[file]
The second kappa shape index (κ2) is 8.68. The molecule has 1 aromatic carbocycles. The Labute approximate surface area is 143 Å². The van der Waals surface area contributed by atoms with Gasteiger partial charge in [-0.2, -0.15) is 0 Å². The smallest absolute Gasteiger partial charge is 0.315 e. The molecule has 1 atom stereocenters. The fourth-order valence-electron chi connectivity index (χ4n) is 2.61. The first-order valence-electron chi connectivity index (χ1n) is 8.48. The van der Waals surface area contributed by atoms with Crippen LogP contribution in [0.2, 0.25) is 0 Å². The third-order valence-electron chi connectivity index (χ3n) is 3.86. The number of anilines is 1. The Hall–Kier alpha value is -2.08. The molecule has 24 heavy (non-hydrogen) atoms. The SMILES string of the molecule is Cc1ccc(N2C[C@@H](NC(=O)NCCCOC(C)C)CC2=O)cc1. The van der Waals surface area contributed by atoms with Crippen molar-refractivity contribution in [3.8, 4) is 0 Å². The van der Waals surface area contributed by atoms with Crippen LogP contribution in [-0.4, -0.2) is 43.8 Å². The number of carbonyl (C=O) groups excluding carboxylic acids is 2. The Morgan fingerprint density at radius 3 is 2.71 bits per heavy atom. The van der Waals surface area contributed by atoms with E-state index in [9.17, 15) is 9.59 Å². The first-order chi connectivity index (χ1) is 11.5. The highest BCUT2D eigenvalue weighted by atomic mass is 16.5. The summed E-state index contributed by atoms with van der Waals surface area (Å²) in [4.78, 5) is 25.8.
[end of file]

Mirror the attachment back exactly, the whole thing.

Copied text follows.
The second kappa shape index (κ2) is 8.68. The molecule has 1 aromatic carbocycles. The Labute approximate surface area is 143 Å². The van der Waals surface area contributed by atoms with Gasteiger partial charge in [-0.2, -0.15) is 0 Å². The smallest absolute Gasteiger partial charge is 0.315 e. The molecule has 1 atom stereocenters. The fourth-order valence-electron chi connectivity index (χ4n) is 2.61. The first-order valence-electron chi connectivity index (χ1n) is 8.48. The van der Waals surface area contributed by atoms with Crippen LogP contribution in [0.2, 0.25) is 0 Å². The third-order valence-electron chi connectivity index (χ3n) is 3.86. The number of anilines is 1. The Hall–Kier alpha value is -2.08. The molecule has 24 heavy (non-hydrogen) atoms. The SMILES string of the molecule is Cc1ccc(N2C[C@@H](NC(=O)NCCCOC(C)C)CC2=O)cc1. The van der Waals surface area contributed by atoms with Crippen molar-refractivity contribution in [3.8, 4) is 0 Å². The van der Waals surface area contributed by atoms with Crippen LogP contribution in [-0.4, -0.2) is 43.8 Å². The number of carbonyl (C=O) groups excluding carboxylic acids is 2. The Morgan fingerprint density at radius 3 is 2.71 bits per heavy atom. The van der Waals surface area contributed by atoms with E-state index in [9.17, 15) is 9.59 Å². The first-order chi connectivity index (χ1) is 11.5. The highest BCUT2D eigenvalue weighted by atomic mass is 16.5. The summed E-state index contributed by atoms with van der Waals surface area (Å²) in [4.78, 5) is 25.8.